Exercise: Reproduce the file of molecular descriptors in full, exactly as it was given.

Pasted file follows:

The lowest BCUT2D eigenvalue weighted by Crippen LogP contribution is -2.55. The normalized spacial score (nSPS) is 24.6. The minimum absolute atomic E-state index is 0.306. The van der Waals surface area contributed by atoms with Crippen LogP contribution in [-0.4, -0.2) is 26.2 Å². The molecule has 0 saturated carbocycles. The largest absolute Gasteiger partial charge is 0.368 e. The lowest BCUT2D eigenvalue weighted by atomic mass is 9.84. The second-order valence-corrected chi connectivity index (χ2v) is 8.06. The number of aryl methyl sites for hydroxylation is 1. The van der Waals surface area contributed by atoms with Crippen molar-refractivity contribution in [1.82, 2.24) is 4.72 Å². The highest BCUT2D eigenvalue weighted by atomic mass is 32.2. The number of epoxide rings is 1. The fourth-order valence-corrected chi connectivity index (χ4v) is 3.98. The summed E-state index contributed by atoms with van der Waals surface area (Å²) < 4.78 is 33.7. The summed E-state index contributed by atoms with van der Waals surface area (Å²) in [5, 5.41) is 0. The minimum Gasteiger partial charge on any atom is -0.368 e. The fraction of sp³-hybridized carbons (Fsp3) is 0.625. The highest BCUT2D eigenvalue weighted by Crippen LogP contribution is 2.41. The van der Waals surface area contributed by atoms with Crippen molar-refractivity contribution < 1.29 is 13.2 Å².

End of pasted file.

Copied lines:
The lowest BCUT2D eigenvalue weighted by Crippen LogP contribution is -2.55. The normalized spacial score (nSPS) is 24.6. The minimum absolute atomic E-state index is 0.306. The van der Waals surface area contributed by atoms with Crippen LogP contribution in [-0.4, -0.2) is 26.2 Å². The molecule has 0 saturated carbocycles. The largest absolute Gasteiger partial charge is 0.368 e. The lowest BCUT2D eigenvalue weighted by atomic mass is 9.84. The second-order valence-corrected chi connectivity index (χ2v) is 8.06. The number of aryl methyl sites for hydroxylation is 1. The van der Waals surface area contributed by atoms with Crippen molar-refractivity contribution in [1.82, 2.24) is 4.72 Å². The highest BCUT2D eigenvalue weighted by atomic mass is 32.2. The number of epoxide rings is 1. The fourth-order valence-corrected chi connectivity index (χ4v) is 3.98. The summed E-state index contributed by atoms with van der Waals surface area (Å²) < 4.78 is 33.7. The summed E-state index contributed by atoms with van der Waals surface area (Å²) in [5, 5.41) is 0. The minimum Gasteiger partial charge on any atom is -0.368 e. The fraction of sp³-hybridized carbons (Fsp3) is 0.625. The highest BCUT2D eigenvalue weighted by Crippen LogP contribution is 2.41. The van der Waals surface area contributed by atoms with Crippen molar-refractivity contribution < 1.29 is 13.2 Å².